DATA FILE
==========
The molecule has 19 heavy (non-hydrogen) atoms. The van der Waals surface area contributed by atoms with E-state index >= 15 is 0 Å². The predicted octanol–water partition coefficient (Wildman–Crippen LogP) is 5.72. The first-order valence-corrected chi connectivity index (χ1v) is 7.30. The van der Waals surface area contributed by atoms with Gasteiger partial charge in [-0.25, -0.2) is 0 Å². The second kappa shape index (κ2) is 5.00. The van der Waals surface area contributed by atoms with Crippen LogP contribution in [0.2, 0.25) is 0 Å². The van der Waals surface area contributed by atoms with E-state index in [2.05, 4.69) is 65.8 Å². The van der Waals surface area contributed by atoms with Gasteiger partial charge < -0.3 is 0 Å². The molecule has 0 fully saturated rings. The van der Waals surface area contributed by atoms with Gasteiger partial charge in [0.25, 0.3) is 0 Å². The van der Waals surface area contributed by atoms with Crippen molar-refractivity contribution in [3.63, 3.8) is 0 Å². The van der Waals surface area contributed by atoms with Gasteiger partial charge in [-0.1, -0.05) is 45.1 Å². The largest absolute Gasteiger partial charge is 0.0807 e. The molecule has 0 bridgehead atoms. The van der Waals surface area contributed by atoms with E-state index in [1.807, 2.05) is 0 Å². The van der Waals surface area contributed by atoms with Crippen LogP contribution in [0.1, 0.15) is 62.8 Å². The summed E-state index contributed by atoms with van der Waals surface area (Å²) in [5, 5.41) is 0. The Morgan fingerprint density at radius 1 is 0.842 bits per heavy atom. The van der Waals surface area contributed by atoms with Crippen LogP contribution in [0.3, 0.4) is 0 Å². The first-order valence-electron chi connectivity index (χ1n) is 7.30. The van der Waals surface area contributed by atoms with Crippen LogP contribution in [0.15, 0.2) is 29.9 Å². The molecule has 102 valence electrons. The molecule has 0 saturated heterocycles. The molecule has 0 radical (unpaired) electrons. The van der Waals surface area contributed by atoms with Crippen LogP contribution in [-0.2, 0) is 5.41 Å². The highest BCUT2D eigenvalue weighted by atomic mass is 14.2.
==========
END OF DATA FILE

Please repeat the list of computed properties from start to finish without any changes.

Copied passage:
The molecule has 19 heavy (non-hydrogen) atoms. The van der Waals surface area contributed by atoms with E-state index >= 15 is 0 Å². The predicted octanol–water partition coefficient (Wildman–Crippen LogP) is 5.72. The first-order valence-corrected chi connectivity index (χ1v) is 7.30. The van der Waals surface area contributed by atoms with Gasteiger partial charge in [-0.25, -0.2) is 0 Å². The second kappa shape index (κ2) is 5.00. The van der Waals surface area contributed by atoms with Crippen LogP contribution in [0.2, 0.25) is 0 Å². The van der Waals surface area contributed by atoms with E-state index in [2.05, 4.69) is 65.8 Å². The van der Waals surface area contributed by atoms with Gasteiger partial charge < -0.3 is 0 Å². The molecule has 0 fully saturated rings. The van der Waals surface area contributed by atoms with Gasteiger partial charge in [0.25, 0.3) is 0 Å². The van der Waals surface area contributed by atoms with Crippen molar-refractivity contribution in [3.63, 3.8) is 0 Å². The van der Waals surface area contributed by atoms with Gasteiger partial charge in [-0.1, -0.05) is 45.1 Å². The largest absolute Gasteiger partial charge is 0.0807 e. The molecule has 0 bridgehead atoms. The van der Waals surface area contributed by atoms with E-state index in [1.807, 2.05) is 0 Å². The van der Waals surface area contributed by atoms with Crippen LogP contribution in [0.1, 0.15) is 62.8 Å². The summed E-state index contributed by atoms with van der Waals surface area (Å²) in [5, 5.41) is 0. The Morgan fingerprint density at radius 1 is 0.842 bits per heavy atom. The van der Waals surface area contributed by atoms with Crippen LogP contribution in [0.3, 0.4) is 0 Å². The first-order valence-electron chi connectivity index (χ1n) is 7.30. The van der Waals surface area contributed by atoms with Crippen LogP contribution in [0.15, 0.2) is 29.9 Å². The molecule has 102 valence electrons. The molecule has 0 saturated heterocycles. The molecule has 0 radical (unpaired) electrons. The van der Waals surface area contributed by atoms with Crippen LogP contribution in [-0.2, 0) is 5.41 Å². The highest BCUT2D eigenvalue weighted by atomic mass is 14.2.